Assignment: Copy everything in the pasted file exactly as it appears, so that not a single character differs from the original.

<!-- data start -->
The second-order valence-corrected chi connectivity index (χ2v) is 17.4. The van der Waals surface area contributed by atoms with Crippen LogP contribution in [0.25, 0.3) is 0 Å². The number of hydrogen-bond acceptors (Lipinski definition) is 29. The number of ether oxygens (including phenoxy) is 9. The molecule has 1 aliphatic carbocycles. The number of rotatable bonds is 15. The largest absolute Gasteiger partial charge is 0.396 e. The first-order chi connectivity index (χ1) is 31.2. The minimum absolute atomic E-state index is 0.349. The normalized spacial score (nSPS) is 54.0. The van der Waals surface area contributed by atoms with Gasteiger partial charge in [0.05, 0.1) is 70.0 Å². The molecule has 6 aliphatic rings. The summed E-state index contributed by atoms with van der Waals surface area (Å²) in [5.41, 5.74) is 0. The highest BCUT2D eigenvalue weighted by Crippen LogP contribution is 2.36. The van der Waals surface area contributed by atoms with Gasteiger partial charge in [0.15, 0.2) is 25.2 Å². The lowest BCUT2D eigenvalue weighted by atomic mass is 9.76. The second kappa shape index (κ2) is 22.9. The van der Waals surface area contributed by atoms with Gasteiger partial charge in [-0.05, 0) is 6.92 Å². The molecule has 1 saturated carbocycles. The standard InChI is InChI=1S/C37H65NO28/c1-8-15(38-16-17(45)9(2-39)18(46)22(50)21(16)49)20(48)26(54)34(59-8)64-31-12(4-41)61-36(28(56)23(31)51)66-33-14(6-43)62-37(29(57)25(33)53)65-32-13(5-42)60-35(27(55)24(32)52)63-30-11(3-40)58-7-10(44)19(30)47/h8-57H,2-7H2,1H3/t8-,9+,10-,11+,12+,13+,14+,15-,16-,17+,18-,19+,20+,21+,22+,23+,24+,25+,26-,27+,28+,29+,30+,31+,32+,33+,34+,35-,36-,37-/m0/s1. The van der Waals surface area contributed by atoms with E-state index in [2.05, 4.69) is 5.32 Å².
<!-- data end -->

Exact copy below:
The second-order valence-corrected chi connectivity index (χ2v) is 17.4. The van der Waals surface area contributed by atoms with Crippen LogP contribution in [0.25, 0.3) is 0 Å². The number of hydrogen-bond acceptors (Lipinski definition) is 29. The number of ether oxygens (including phenoxy) is 9. The molecule has 1 aliphatic carbocycles. The number of rotatable bonds is 15. The largest absolute Gasteiger partial charge is 0.396 e. The first-order chi connectivity index (χ1) is 31.2. The minimum absolute atomic E-state index is 0.349. The normalized spacial score (nSPS) is 54.0. The van der Waals surface area contributed by atoms with Gasteiger partial charge in [0.05, 0.1) is 70.0 Å². The molecule has 6 aliphatic rings. The summed E-state index contributed by atoms with van der Waals surface area (Å²) in [5.41, 5.74) is 0. The highest BCUT2D eigenvalue weighted by Crippen LogP contribution is 2.36. The van der Waals surface area contributed by atoms with Gasteiger partial charge in [0.15, 0.2) is 25.2 Å². The lowest BCUT2D eigenvalue weighted by atomic mass is 9.76. The second kappa shape index (κ2) is 22.9. The van der Waals surface area contributed by atoms with Gasteiger partial charge in [-0.05, 0) is 6.92 Å². The molecule has 1 saturated carbocycles. The standard InChI is InChI=1S/C37H65NO28/c1-8-15(38-16-17(45)9(2-39)18(46)22(50)21(16)49)20(48)26(54)34(59-8)64-31-12(4-41)61-36(28(56)23(31)51)66-33-14(6-43)62-37(29(57)25(33)53)65-32-13(5-42)60-35(27(55)24(32)52)63-30-11(3-40)58-7-10(44)19(30)47/h8-57H,2-7H2,1H3/t8-,9+,10-,11+,12+,13+,14+,15-,16-,17+,18-,19+,20+,21+,22+,23+,24+,25+,26-,27+,28+,29+,30+,31+,32+,33+,34+,35-,36-,37-/m0/s1. The van der Waals surface area contributed by atoms with E-state index in [2.05, 4.69) is 5.32 Å².